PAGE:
9 Competencies Safety-Care has several goals: Prevent behavioral crises. Reverse the escalation & intensity of crisis behaviors.Teach & strengthen behaviors that reduce crisis behaviors.Safely manage crises without injury or trauma.Terminate crises quickly.Reduce the likelihood of future behavioral crises.
10 Legal LiabilitySafety-Care is consistent and compatible with regulatory and accreditation standards, including JCAHO (Joint Commission on Accreditation of Hospital Organizations), CARF (Committee on Accreditation of Rehabilitation Facilities), COA (Council on Accreditation), and CMS (Centers for Medicare and Medicaid Services) and other relevant state regulations. It has been officially certified by the State of Maine’s Department of Health and Human Services, Division of Licensing and Regulatory Services and by the Department of Mental Retardation in Massachusetts. Safety-Care is also used in a number of other states where regulatory agencies do not specifically certify individual safety courses. QBS should be contacted regarding specific Safety-Care regulatory standards.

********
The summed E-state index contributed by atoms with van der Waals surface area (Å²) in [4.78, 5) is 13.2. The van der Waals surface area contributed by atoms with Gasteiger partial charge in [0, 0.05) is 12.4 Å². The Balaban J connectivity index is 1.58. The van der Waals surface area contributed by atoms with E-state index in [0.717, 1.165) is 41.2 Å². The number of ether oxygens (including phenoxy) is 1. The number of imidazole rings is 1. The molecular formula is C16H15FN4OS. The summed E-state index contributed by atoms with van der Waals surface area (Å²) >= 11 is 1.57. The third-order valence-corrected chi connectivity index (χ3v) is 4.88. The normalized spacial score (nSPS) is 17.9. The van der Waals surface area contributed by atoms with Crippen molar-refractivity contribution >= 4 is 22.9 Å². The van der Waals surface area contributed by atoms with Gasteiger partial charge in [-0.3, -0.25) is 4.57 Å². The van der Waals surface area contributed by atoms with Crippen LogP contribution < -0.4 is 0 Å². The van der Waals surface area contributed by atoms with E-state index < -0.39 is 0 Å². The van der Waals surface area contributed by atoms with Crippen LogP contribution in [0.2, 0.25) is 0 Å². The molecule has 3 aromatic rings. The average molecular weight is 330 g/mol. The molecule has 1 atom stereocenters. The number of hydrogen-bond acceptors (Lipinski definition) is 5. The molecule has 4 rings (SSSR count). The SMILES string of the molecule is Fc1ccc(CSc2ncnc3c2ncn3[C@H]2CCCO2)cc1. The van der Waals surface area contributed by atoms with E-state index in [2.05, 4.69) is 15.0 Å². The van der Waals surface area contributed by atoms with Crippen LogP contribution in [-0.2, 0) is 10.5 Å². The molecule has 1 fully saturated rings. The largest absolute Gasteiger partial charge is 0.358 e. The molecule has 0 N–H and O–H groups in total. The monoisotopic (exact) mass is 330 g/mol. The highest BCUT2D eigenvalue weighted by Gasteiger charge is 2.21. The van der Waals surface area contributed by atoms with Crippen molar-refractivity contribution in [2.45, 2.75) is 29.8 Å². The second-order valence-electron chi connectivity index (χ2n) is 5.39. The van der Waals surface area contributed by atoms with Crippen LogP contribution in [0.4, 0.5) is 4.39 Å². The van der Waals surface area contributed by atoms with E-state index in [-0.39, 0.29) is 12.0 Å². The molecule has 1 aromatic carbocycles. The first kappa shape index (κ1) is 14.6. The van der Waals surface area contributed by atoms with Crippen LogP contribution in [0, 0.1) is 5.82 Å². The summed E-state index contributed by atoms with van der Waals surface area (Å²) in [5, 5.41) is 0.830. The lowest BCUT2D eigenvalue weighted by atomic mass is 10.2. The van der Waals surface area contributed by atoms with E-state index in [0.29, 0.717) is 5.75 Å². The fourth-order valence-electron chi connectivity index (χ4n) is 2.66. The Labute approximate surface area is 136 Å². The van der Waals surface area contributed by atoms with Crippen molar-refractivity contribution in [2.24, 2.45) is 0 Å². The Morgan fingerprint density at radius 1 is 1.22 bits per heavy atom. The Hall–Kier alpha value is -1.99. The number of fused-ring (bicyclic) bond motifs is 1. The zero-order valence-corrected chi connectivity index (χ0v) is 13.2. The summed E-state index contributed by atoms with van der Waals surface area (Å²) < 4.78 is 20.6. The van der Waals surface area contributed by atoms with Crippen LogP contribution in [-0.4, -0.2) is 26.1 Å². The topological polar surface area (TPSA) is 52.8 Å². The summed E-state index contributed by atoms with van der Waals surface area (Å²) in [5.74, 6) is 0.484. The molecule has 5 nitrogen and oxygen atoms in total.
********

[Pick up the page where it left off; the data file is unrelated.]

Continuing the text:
12 Types of Interventions Restraints and Procedures
13 Incident Prevention Create a Safe Environment Safety Habits Minimize disorganization, clutter, and excessive stimulationDress for safety (No loose clothing)Modify environment (Remove dangerous objects)Safety HabitsKnow where you areManage your own behavior and emotional reactionsWhat you say and how you say itFacial expressionsPhysical behaviorDifferential ReinforcementDescribes continuous, random, and scheduled DRDescribes how to praise effectivelyElbow CheckStand to the side of the client (facing the same direction)Place nearest palm of hand on his or her arm right above the elbow with you fingers facing forwardIf the client struggles, keep your arm rigid to prevent the client from striking youBack off if there is significant resistance